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Interest Rates Might be Boring, But Let’s Talk About Them!

 

I don’t know about you, but when I hear about “interest rates” my eyelids begin lowering of their own accord and there are about a million other things I’m more interest-ed in. (see what I did there?)

This mysterious thing called “interest” affects how much and how long you will be paying for something. It’s an unavoidable part of getting a loan (unless you have really generous parents).

Interest rates are a big topic in mobile home loans as they tend to be higher than other loans.

 

Let’s discuss some of the pieces involved in determining an interest rate so we can understand why the mobile home industry has this reputation.

So let’s talk Interest Rates, otherwise known as: the price of your loan.

4 Factors Involved in Determining Interest Rates:

 

 

Credit Scores

Your credit score is simple. It is a number that reflects how trustworthy you have been in repaying loans. Credit scores take all sorts of loans into consideration, from a $40,000 car to a $500 TV, and even that pesky Walmart credit card you might have gotten talked into.

Credit score bureaus not only evaluate the size of the loan, but also the timeliness of payments, recurrent use of loans, and the sum of payments in relation to the minimum payment required.

And, contrary to popular belief, no credit is not necessarily better than bad credit. The two are pretty much on par with each other, although it is easier to make good credit from no credit than it is good credit from bad.

So what does this have to do with interest rates?

With a low credit score often comes a high interest rate.

Why?

Well, essentially, when a bank loans out money, they are taking a chance on you as a borrower. They see that your past performance hasn’t been stellar and have to plan for the possibility of foreclosure—repossessing the property you bought with your borrowed money.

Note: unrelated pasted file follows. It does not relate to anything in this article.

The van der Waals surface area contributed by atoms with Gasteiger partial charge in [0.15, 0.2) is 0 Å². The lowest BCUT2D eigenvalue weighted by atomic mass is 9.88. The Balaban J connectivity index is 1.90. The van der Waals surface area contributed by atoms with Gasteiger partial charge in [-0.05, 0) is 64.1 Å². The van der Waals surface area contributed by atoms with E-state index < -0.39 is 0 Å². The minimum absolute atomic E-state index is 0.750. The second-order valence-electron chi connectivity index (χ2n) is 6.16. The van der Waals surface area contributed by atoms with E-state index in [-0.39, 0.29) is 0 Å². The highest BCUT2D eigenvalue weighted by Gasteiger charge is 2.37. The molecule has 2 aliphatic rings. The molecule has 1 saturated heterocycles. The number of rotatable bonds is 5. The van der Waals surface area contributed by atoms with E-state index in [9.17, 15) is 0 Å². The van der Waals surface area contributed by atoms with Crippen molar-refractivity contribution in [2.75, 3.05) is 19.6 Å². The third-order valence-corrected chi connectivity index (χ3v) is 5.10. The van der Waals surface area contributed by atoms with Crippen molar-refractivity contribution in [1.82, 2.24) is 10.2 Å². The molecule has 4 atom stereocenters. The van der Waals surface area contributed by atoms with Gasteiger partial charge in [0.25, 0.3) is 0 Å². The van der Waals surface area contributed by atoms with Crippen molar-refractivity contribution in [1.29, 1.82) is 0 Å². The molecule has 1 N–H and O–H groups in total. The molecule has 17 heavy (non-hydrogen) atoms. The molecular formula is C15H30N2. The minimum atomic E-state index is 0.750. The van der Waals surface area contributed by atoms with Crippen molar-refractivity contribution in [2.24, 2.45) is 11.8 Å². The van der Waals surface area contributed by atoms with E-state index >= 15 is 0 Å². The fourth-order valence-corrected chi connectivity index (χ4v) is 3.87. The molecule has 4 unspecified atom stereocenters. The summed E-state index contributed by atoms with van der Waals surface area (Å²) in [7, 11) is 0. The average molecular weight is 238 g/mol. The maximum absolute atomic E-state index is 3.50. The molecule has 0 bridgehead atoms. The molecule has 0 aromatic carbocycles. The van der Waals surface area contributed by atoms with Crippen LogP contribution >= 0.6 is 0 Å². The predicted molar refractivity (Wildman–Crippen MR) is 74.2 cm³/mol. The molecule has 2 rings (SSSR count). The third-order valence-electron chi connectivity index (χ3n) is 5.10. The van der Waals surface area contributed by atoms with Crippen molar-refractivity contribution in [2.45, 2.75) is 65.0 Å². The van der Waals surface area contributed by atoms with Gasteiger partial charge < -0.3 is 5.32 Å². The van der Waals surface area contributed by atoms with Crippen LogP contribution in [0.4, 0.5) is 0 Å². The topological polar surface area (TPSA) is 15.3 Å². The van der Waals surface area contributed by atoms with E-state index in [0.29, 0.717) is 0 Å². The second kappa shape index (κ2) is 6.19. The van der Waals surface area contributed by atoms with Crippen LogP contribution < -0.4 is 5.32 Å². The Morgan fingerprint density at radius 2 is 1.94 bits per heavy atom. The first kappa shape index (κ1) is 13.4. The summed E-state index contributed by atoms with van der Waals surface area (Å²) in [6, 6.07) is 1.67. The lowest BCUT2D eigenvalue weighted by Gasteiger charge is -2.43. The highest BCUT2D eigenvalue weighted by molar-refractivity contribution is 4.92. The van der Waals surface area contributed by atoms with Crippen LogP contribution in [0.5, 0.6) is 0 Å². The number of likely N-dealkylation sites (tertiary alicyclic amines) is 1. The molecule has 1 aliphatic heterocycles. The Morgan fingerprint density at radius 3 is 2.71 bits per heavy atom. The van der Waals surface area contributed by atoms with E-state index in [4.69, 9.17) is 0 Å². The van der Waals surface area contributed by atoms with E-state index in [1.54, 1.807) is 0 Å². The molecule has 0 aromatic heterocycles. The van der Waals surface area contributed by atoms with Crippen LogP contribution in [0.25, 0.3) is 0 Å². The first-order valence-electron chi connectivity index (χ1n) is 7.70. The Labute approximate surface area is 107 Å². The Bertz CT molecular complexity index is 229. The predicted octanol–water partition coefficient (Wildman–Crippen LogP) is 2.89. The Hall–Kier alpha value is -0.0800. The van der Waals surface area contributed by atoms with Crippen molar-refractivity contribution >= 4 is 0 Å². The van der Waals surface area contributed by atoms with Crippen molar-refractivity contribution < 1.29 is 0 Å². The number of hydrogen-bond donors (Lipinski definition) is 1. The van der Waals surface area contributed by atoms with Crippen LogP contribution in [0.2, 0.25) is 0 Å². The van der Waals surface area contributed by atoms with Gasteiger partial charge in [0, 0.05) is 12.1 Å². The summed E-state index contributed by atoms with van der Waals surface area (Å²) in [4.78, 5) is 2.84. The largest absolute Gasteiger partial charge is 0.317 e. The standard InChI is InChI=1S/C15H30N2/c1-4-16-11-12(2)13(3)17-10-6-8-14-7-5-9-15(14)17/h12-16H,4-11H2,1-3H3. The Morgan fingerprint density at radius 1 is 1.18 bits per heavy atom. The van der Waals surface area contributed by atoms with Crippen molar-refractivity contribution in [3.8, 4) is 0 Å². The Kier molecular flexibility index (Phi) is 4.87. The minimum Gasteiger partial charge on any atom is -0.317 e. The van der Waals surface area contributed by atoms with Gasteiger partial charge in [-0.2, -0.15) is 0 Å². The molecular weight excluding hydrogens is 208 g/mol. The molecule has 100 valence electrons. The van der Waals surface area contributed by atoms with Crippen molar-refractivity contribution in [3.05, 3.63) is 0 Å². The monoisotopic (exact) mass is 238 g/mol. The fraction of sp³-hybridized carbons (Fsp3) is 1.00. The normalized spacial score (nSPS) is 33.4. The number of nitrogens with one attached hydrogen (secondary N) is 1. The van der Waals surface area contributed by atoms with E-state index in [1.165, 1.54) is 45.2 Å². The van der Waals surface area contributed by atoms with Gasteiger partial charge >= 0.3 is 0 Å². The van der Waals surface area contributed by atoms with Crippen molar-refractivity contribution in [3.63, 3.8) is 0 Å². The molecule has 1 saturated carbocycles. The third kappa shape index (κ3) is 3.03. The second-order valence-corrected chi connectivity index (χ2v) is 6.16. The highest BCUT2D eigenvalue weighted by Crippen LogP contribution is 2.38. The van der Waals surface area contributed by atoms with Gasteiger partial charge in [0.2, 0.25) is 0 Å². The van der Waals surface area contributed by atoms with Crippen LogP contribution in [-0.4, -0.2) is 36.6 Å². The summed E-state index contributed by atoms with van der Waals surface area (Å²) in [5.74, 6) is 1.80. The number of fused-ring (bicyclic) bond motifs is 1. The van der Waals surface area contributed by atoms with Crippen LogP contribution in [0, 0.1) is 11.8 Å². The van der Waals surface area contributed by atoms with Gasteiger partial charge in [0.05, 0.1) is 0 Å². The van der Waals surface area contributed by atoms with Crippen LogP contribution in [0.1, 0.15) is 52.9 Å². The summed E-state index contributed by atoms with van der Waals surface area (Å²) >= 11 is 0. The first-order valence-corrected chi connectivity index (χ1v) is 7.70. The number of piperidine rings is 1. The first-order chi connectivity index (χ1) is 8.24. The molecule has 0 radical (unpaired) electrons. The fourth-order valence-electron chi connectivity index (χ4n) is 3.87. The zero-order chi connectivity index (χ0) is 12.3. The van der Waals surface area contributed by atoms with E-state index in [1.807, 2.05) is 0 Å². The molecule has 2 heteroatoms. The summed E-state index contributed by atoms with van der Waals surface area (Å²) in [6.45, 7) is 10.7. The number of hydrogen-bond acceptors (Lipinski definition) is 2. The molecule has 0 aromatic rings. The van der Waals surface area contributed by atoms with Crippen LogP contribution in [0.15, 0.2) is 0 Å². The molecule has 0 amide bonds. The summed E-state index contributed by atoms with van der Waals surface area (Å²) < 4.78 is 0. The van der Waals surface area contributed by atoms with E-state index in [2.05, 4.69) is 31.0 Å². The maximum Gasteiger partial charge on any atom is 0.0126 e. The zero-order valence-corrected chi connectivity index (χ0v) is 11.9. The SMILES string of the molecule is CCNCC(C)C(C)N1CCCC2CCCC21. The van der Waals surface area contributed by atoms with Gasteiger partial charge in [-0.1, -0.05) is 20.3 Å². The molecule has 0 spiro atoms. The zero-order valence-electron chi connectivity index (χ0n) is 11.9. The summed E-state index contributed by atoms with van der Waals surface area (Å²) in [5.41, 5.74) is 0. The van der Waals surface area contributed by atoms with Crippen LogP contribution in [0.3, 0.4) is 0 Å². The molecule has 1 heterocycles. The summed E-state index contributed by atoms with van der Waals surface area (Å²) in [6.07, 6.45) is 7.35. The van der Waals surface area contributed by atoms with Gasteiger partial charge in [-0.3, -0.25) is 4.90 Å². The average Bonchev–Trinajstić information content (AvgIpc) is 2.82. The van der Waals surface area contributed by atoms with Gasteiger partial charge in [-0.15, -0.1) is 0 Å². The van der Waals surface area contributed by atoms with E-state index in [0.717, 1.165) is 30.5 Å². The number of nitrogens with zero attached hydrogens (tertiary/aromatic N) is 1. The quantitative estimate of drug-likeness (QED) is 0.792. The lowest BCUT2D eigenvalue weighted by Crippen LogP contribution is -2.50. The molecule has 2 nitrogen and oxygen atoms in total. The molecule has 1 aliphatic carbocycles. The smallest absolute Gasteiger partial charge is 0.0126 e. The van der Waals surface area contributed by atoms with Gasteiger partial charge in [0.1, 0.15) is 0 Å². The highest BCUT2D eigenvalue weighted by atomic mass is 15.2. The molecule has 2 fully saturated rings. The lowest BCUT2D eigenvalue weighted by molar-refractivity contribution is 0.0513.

So, in their agreement to lend you money, they include a high interest rate, which helps to ensure they still turn a profit on the loan.

Unfortunately, this is an aspect that often makes home buyers unable to purchase a home, even  on the more affordable mobile home.

This is one reason why manufactured homes loans have a reputation for higher interest rates, often the buyer’s credit score is too low to qualify for a large bank loan, or the interest rate on a large loan would make their monthly payments unaffordable, meaning their interest rate would have been high with or without the mobile home.

The cost of a manufactured home makes monthly payments affordable, but a negative credit history means the loan is still more expensive than someone with positive credit history.

 

It is extremely beneficial for you—as a future home buyer—to begin repairing your credit (if it’s bad) and begin building it (if you don’t have any) as soon as possible.

 

Down Payment

Mortgages are a business. Banks can’t loan out money without knowing their borrowers can pay it back (they tried that, it didn’t work out too well). Down payments are a measure of personal investment you have in your property.

 

Say I wanted to buy a home for $100,000. I had $40,000 as a down payment, leaving only $60,000 I need from the bank.

 

The bank sees that I have invested 40% of my own money into this house and if I default on that loan I am losing almost as much as they are.

In this case, they are more likely to offer me a lower interest rate, knowing over time I have a very high chance of paying my loan and of them turning a profit.

Minimum requirements on down payments can fluctuate with the type of purchase, loan amount, and, as mentioned above, credit score.

In the case of a mobile home purchase, there are a few different ways to finance. And each option will have different requirements in regards to the down payments percentage.